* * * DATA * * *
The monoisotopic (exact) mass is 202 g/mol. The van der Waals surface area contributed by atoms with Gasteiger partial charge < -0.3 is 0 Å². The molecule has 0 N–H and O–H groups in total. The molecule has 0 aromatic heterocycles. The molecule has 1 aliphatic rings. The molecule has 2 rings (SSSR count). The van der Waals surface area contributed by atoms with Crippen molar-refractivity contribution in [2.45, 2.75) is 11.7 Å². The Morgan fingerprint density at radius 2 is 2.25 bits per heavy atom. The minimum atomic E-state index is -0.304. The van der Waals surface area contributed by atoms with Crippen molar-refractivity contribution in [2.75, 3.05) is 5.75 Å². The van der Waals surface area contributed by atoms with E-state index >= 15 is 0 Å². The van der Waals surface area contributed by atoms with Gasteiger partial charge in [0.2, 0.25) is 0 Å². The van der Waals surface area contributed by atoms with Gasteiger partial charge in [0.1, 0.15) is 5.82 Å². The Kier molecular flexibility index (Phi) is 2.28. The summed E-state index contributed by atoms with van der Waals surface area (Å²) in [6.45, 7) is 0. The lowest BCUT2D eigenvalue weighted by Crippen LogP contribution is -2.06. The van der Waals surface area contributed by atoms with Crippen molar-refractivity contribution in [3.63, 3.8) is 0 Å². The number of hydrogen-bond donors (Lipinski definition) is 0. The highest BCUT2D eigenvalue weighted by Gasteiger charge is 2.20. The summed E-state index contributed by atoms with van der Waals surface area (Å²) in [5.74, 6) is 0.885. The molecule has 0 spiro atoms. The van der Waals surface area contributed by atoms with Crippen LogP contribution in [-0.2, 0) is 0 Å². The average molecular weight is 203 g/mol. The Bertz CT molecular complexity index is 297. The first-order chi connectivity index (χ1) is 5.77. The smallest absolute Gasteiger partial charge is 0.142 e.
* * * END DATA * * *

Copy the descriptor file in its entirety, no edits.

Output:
The monoisotopic (exact) mass is 202 g/mol. The van der Waals surface area contributed by atoms with Gasteiger partial charge < -0.3 is 0 Å². The molecule has 0 N–H and O–H groups in total. The molecule has 0 aromatic heterocycles. The molecule has 1 aliphatic rings. The molecule has 2 rings (SSSR count). The van der Waals surface area contributed by atoms with Crippen molar-refractivity contribution in [2.45, 2.75) is 11.7 Å². The Morgan fingerprint density at radius 2 is 2.25 bits per heavy atom. The minimum atomic E-state index is -0.304. The van der Waals surface area contributed by atoms with Crippen molar-refractivity contribution in [2.75, 3.05) is 5.75 Å². The van der Waals surface area contributed by atoms with E-state index >= 15 is 0 Å². The van der Waals surface area contributed by atoms with Gasteiger partial charge in [0.2, 0.25) is 0 Å². The van der Waals surface area contributed by atoms with Gasteiger partial charge in [0.1, 0.15) is 5.82 Å². The Kier molecular flexibility index (Phi) is 2.28. The summed E-state index contributed by atoms with van der Waals surface area (Å²) in [6.45, 7) is 0. The lowest BCUT2D eigenvalue weighted by Crippen LogP contribution is -2.06. The van der Waals surface area contributed by atoms with Crippen molar-refractivity contribution in [3.63, 3.8) is 0 Å². The number of hydrogen-bond donors (Lipinski definition) is 0. The highest BCUT2D eigenvalue weighted by Gasteiger charge is 2.20. The summed E-state index contributed by atoms with van der Waals surface area (Å²) in [5.74, 6) is 0.885. The molecule has 0 spiro atoms. The van der Waals surface area contributed by atoms with Crippen LogP contribution in [-0.2, 0) is 0 Å². The average molecular weight is 203 g/mol. The Bertz CT molecular complexity index is 297. The first-order chi connectivity index (χ1) is 5.77. The smallest absolute Gasteiger partial charge is 0.142 e.